• Women trailblazers in male-dominant industries, like science, technology, engineering and math fields

  • Disability awareness, empowerment and recognition

  • Gender pay gap issues and solutions

  • Ways to express and embrace authenticity

4. Create employee resource groups

Consider developing employee-led community resource groups that focus on diversity, inclusion and shared experiences. For example, you might have groups like:

  • Heritage-based groups

  • Women in business

  • Singapore Armed Forces veterans

  • LGBTQ professionals

Allowing employees to take part in groups they relate to can foster a healthy working environment, increased morale and potentially higher job satisfaction and retention rates. You can encourage groups to hold events that increase awareness and education and support camaraderie.

5. Have diversity in executive roles

Whether promoting internally or hiring externally, consider ensuring you have diversity across all levels of management. Employees and customers often value seeing a diverse executive leadership team that reflects inclusion or even their own background. Ensuring diversity in leadership also allows a company to connect with clients, competitors and future talent recruits, which often leads to more opportunities. Diversity within a leadership team can also give you more perspective and experience, which often leads to creative problem-solving, decision-making and innovation.

6. Celebrate and hold events

Consider acknowledging, celebrating and holding events for cultural holidays and other diversity connections. It can help foster respect, understanding and open-mindedness for cultures, regions and backgrounds. Cultural events also educate and unite groups of people through commonalities and differences. Here are some ideas of how to celebrate cultural and diversity events at work:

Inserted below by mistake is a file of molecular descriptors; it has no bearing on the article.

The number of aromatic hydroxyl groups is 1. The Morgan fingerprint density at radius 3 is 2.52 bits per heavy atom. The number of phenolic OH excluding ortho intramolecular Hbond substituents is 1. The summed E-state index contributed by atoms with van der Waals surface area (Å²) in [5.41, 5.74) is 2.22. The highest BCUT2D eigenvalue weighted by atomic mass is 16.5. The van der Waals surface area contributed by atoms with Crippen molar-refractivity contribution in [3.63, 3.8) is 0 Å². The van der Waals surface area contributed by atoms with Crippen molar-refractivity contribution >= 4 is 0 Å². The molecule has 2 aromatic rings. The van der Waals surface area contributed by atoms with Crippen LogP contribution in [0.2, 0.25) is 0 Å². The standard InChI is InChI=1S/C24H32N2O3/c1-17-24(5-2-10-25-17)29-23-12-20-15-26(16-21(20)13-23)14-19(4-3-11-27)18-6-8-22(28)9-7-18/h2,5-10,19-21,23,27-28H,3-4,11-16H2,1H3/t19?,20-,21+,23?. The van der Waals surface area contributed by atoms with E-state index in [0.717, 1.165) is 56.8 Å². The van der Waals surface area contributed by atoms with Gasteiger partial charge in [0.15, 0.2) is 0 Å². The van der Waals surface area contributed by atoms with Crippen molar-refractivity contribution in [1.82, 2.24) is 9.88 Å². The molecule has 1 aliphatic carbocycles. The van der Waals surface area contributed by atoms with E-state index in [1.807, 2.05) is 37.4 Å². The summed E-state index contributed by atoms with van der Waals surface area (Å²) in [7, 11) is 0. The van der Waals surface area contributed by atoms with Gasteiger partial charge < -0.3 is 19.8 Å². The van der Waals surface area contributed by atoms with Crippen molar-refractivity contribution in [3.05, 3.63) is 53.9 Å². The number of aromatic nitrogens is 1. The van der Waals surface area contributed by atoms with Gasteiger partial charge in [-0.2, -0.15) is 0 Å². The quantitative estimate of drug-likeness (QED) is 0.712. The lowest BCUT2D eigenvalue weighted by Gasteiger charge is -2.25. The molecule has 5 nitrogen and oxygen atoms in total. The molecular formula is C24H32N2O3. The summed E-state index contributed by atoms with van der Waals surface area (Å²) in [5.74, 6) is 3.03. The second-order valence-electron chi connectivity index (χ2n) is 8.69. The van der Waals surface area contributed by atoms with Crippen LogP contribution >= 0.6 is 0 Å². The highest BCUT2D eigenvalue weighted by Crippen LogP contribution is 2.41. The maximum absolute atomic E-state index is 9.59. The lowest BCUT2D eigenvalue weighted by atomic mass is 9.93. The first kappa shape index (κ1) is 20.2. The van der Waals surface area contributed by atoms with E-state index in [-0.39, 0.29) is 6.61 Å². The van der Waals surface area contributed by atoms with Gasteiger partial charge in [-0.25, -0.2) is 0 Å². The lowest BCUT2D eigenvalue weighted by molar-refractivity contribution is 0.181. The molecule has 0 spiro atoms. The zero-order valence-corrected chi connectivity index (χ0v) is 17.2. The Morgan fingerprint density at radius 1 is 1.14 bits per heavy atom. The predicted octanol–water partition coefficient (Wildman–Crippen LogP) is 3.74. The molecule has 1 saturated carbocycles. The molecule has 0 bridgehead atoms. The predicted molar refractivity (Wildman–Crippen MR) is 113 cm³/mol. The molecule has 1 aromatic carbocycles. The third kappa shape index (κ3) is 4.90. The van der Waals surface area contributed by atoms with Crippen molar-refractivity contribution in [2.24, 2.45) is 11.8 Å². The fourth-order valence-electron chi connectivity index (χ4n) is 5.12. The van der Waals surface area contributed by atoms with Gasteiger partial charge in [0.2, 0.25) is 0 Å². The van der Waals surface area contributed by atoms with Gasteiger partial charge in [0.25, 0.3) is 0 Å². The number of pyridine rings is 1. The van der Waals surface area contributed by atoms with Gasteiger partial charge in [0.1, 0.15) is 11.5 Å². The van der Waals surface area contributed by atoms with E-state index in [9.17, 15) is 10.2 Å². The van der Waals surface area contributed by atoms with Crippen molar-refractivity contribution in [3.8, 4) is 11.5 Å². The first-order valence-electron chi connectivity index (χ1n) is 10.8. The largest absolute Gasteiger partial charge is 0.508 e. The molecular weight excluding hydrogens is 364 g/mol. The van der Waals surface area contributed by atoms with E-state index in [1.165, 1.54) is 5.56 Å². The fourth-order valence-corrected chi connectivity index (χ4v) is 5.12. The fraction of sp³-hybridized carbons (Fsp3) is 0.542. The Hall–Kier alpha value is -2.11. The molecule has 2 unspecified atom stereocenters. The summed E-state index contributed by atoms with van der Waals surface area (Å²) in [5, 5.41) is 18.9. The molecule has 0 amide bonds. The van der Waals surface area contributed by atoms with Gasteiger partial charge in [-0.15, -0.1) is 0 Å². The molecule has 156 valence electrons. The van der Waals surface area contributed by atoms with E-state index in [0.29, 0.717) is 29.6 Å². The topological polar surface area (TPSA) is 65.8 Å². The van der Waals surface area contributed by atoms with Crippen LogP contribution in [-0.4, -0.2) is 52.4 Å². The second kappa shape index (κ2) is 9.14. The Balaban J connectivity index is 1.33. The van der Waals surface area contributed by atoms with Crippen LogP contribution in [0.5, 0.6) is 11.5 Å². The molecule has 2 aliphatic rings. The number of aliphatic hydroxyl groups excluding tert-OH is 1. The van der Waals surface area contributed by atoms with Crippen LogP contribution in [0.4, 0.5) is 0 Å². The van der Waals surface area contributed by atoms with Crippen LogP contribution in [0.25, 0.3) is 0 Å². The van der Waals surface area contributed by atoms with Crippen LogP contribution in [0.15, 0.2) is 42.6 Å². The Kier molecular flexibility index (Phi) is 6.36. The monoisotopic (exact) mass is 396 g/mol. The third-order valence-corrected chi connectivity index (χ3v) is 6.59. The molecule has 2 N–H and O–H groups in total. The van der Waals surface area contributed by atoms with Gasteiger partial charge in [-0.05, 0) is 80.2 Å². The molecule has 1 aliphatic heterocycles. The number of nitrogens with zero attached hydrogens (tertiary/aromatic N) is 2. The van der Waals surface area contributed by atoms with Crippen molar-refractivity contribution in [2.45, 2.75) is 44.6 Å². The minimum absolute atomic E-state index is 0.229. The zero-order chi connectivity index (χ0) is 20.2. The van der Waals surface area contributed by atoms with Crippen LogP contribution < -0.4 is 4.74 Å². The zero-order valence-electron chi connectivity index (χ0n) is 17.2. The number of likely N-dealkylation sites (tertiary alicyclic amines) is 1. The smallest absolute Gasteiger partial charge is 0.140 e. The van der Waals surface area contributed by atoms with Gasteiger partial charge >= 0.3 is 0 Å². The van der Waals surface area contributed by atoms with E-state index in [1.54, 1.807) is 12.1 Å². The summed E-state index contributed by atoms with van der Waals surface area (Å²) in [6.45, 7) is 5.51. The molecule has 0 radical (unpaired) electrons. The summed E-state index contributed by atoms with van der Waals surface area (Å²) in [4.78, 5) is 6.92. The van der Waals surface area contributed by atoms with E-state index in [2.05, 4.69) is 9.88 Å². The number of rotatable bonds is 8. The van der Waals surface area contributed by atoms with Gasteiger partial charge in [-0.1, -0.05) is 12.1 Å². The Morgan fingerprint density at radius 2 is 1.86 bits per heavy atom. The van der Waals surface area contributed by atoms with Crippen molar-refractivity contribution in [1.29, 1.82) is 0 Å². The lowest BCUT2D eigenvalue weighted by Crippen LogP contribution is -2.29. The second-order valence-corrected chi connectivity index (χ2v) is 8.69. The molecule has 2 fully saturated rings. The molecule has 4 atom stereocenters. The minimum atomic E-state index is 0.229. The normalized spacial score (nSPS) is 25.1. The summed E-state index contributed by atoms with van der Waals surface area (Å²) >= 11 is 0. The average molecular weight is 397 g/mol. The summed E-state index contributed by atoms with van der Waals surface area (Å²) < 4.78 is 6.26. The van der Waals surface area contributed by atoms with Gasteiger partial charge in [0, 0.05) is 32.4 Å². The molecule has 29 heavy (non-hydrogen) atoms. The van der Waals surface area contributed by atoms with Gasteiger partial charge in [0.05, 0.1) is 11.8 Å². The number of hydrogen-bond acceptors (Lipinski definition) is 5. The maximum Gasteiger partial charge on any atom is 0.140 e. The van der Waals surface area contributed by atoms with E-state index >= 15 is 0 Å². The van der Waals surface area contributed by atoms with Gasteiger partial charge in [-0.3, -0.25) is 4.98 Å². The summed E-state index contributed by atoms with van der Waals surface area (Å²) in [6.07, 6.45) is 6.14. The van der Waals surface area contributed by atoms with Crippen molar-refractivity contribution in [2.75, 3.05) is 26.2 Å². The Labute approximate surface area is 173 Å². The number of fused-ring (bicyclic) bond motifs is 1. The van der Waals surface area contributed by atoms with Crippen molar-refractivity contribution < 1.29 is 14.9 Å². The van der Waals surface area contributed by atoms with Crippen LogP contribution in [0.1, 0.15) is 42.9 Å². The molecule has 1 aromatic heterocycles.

• Decorate the workspace appropriately for various cultural days, like Christmas or Chinese New Year

  • Acknowledge events, like The Purple Parade, for example, in employee newsletters and on company websites

  • Establish a multicultural calendar for employees

  • Encourage small team gatherings to celebrate cultural events

Consider volunteer activities focusing on serving underrepresented populations, too. They can be effective team-building and education opportunities, too.

7. Survey employees

Ask employees what interests them, what they want to learn more about and ways they want to see noticeable diversity and inclusion in the workplace. Not only does it engage workgroups, but sometimes unique and intriguing ideas you wouldn't think of come from asking employees directly. Consider setting up an anonymous survey option to get a forthcoming and honest insight into how your D&I programme can improve.

8. Develop a mentorship programme